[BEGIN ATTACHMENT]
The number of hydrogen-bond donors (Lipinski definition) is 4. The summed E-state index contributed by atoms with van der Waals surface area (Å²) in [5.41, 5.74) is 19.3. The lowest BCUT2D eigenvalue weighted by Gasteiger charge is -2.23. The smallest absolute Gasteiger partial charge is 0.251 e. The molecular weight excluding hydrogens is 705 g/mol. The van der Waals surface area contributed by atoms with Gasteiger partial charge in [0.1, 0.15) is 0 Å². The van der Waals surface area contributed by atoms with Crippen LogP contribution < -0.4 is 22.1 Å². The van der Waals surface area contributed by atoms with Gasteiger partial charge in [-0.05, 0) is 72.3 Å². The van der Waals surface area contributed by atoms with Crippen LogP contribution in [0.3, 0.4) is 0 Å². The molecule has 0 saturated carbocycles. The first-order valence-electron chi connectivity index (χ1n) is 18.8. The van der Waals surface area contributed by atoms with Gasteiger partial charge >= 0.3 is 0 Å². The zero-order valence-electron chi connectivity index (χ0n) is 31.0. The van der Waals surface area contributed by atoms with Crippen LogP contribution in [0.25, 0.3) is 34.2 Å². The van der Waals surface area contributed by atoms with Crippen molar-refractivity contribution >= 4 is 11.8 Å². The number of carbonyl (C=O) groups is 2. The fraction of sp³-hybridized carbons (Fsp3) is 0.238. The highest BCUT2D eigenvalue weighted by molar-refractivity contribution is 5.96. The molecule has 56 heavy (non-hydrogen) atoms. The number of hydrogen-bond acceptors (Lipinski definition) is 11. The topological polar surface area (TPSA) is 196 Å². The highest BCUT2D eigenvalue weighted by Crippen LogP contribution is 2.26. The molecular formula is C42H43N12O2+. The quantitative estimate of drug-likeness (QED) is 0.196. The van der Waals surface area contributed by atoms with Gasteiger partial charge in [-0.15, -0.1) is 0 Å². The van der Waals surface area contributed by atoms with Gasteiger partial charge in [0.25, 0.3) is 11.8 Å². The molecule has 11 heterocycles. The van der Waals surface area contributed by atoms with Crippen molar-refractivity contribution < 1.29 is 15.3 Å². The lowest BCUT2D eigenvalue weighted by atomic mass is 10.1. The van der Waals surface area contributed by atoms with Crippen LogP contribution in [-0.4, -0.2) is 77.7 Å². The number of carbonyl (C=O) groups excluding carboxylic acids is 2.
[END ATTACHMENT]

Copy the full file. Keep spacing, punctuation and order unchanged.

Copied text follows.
The number of hydrogen-bond donors (Lipinski definition) is 4. The summed E-state index contributed by atoms with van der Waals surface area (Å²) in [5.41, 5.74) is 19.3. The lowest BCUT2D eigenvalue weighted by Gasteiger charge is -2.23. The smallest absolute Gasteiger partial charge is 0.251 e. The molecular weight excluding hydrogens is 705 g/mol. The van der Waals surface area contributed by atoms with Gasteiger partial charge in [0.1, 0.15) is 0 Å². The van der Waals surface area contributed by atoms with Crippen LogP contribution < -0.4 is 22.1 Å². The van der Waals surface area contributed by atoms with Gasteiger partial charge in [-0.05, 0) is 72.3 Å². The van der Waals surface area contributed by atoms with Crippen LogP contribution in [0.3, 0.4) is 0 Å². The molecule has 0 saturated carbocycles. The first-order valence-electron chi connectivity index (χ1n) is 18.8. The van der Waals surface area contributed by atoms with Gasteiger partial charge >= 0.3 is 0 Å². The zero-order valence-electron chi connectivity index (χ0n) is 31.0. The van der Waals surface area contributed by atoms with Crippen LogP contribution in [0.25, 0.3) is 34.2 Å². The van der Waals surface area contributed by atoms with Crippen molar-refractivity contribution >= 4 is 11.8 Å². The number of carbonyl (C=O) groups is 2. The fraction of sp³-hybridized carbons (Fsp3) is 0.238. The highest BCUT2D eigenvalue weighted by molar-refractivity contribution is 5.96. The molecule has 56 heavy (non-hydrogen) atoms. The number of hydrogen-bond acceptors (Lipinski definition) is 11. The topological polar surface area (TPSA) is 196 Å². The highest BCUT2D eigenvalue weighted by Crippen LogP contribution is 2.26. The molecular formula is C42H43N12O2+. The quantitative estimate of drug-likeness (QED) is 0.196. The van der Waals surface area contributed by atoms with Gasteiger partial charge in [-0.15, -0.1) is 0 Å². The van der Waals surface area contributed by atoms with Gasteiger partial charge in [0.25, 0.3) is 11.8 Å². The molecule has 11 heterocycles. The van der Waals surface area contributed by atoms with Crippen molar-refractivity contribution < 1.29 is 15.3 Å². The lowest BCUT2D eigenvalue weighted by atomic mass is 10.1. The van der Waals surface area contributed by atoms with Crippen LogP contribution in [-0.4, -0.2) is 77.7 Å². The number of carbonyl (C=O) groups excluding carboxylic acids is 2.